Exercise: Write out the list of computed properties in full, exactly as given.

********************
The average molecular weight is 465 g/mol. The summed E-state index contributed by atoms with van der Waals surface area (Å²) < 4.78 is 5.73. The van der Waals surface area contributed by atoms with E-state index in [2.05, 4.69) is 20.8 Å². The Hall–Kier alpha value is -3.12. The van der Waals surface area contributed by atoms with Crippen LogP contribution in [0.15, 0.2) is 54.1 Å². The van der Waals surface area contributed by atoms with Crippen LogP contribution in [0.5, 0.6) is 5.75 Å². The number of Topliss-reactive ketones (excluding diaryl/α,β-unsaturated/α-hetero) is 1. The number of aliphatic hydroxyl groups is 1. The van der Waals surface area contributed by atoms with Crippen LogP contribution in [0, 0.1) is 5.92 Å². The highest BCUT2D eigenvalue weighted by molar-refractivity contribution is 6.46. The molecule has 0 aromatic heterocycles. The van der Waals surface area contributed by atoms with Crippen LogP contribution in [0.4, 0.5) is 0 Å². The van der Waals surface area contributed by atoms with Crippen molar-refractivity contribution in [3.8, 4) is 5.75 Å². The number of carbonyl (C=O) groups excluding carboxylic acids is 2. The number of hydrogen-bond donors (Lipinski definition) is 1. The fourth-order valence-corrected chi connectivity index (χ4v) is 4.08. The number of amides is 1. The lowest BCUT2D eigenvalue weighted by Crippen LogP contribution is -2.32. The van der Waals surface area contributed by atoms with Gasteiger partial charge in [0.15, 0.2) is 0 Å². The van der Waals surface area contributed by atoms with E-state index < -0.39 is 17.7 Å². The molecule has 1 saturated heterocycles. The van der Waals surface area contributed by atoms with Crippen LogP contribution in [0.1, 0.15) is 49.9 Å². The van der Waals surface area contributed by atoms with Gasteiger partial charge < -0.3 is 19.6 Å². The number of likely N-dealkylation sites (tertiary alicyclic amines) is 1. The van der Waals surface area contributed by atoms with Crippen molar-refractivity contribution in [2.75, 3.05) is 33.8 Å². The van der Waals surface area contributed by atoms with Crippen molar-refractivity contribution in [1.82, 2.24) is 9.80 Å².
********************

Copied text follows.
The average molecular weight is 465 g/mol. The summed E-state index contributed by atoms with van der Waals surface area (Å²) < 4.78 is 5.73. The van der Waals surface area contributed by atoms with E-state index in [2.05, 4.69) is 20.8 Å². The Hall–Kier alpha value is -3.12. The van der Waals surface area contributed by atoms with Crippen LogP contribution in [0.15, 0.2) is 54.1 Å². The van der Waals surface area contributed by atoms with Crippen LogP contribution in [0.5, 0.6) is 5.75 Å². The number of Topliss-reactive ketones (excluding diaryl/α,β-unsaturated/α-hetero) is 1. The number of aliphatic hydroxyl groups is 1. The van der Waals surface area contributed by atoms with Crippen LogP contribution in [0, 0.1) is 5.92 Å². The highest BCUT2D eigenvalue weighted by molar-refractivity contribution is 6.46. The molecule has 0 aromatic heterocycles. The van der Waals surface area contributed by atoms with Crippen LogP contribution in [0.4, 0.5) is 0 Å². The van der Waals surface area contributed by atoms with Crippen molar-refractivity contribution in [3.8, 4) is 5.75 Å². The number of carbonyl (C=O) groups excluding carboxylic acids is 2. The number of hydrogen-bond donors (Lipinski definition) is 1. The fourth-order valence-corrected chi connectivity index (χ4v) is 4.08. The number of amides is 1. The lowest BCUT2D eigenvalue weighted by Crippen LogP contribution is -2.32. The van der Waals surface area contributed by atoms with Gasteiger partial charge in [0.15, 0.2) is 0 Å². The van der Waals surface area contributed by atoms with E-state index < -0.39 is 17.7 Å². The molecule has 1 saturated heterocycles. The van der Waals surface area contributed by atoms with Crippen LogP contribution in [0.1, 0.15) is 49.9 Å². The van der Waals surface area contributed by atoms with Gasteiger partial charge < -0.3 is 19.6 Å². The number of likely N-dealkylation sites (tertiary alicyclic amines) is 1. The van der Waals surface area contributed by atoms with Crippen molar-refractivity contribution in [2.75, 3.05) is 33.8 Å². The van der Waals surface area contributed by atoms with Crippen molar-refractivity contribution in [1.82, 2.24) is 9.80 Å².